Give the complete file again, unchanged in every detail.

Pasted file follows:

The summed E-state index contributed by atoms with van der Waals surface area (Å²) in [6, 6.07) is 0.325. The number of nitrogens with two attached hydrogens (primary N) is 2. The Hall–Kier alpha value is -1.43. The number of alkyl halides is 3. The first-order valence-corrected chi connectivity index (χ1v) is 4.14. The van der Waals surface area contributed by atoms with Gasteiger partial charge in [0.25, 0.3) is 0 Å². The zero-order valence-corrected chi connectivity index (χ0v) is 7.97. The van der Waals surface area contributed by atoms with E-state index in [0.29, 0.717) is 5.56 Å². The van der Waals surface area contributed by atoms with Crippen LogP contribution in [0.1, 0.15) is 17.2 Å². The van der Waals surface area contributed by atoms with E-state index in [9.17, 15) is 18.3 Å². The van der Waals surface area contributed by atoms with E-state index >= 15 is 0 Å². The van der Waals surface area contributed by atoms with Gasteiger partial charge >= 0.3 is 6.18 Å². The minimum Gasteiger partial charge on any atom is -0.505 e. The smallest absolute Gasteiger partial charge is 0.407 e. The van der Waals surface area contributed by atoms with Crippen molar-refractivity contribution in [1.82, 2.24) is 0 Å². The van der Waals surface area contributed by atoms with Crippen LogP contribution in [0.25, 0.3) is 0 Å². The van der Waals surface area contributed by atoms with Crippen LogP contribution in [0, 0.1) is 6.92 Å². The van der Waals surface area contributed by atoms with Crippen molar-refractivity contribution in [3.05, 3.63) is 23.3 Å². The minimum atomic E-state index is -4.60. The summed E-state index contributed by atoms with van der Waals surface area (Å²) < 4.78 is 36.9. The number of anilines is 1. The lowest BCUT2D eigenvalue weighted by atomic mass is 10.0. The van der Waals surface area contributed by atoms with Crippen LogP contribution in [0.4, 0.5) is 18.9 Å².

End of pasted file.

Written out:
The summed E-state index contributed by atoms with van der Waals surface area (Å²) in [6, 6.07) is 0.325. The number of nitrogens with two attached hydrogens (primary N) is 2. The Hall–Kier alpha value is -1.43. The number of alkyl halides is 3. The first-order valence-corrected chi connectivity index (χ1v) is 4.14. The van der Waals surface area contributed by atoms with Gasteiger partial charge in [0.25, 0.3) is 0 Å². The zero-order valence-corrected chi connectivity index (χ0v) is 7.97. The van der Waals surface area contributed by atoms with E-state index in [0.29, 0.717) is 5.56 Å². The van der Waals surface area contributed by atoms with Crippen LogP contribution in [0.1, 0.15) is 17.2 Å². The van der Waals surface area contributed by atoms with E-state index in [9.17, 15) is 18.3 Å². The van der Waals surface area contributed by atoms with E-state index >= 15 is 0 Å². The van der Waals surface area contributed by atoms with Gasteiger partial charge >= 0.3 is 6.18 Å². The minimum Gasteiger partial charge on any atom is -0.505 e. The smallest absolute Gasteiger partial charge is 0.407 e. The van der Waals surface area contributed by atoms with Crippen molar-refractivity contribution in [1.82, 2.24) is 0 Å². The van der Waals surface area contributed by atoms with Crippen LogP contribution in [0.25, 0.3) is 0 Å². The van der Waals surface area contributed by atoms with Crippen LogP contribution in [0, 0.1) is 6.92 Å². The van der Waals surface area contributed by atoms with Crippen molar-refractivity contribution in [3.05, 3.63) is 23.3 Å². The minimum atomic E-state index is -4.60. The summed E-state index contributed by atoms with van der Waals surface area (Å²) < 4.78 is 36.9. The number of anilines is 1. The lowest BCUT2D eigenvalue weighted by atomic mass is 10.0. The van der Waals surface area contributed by atoms with Crippen LogP contribution in [0.4, 0.5) is 18.9 Å².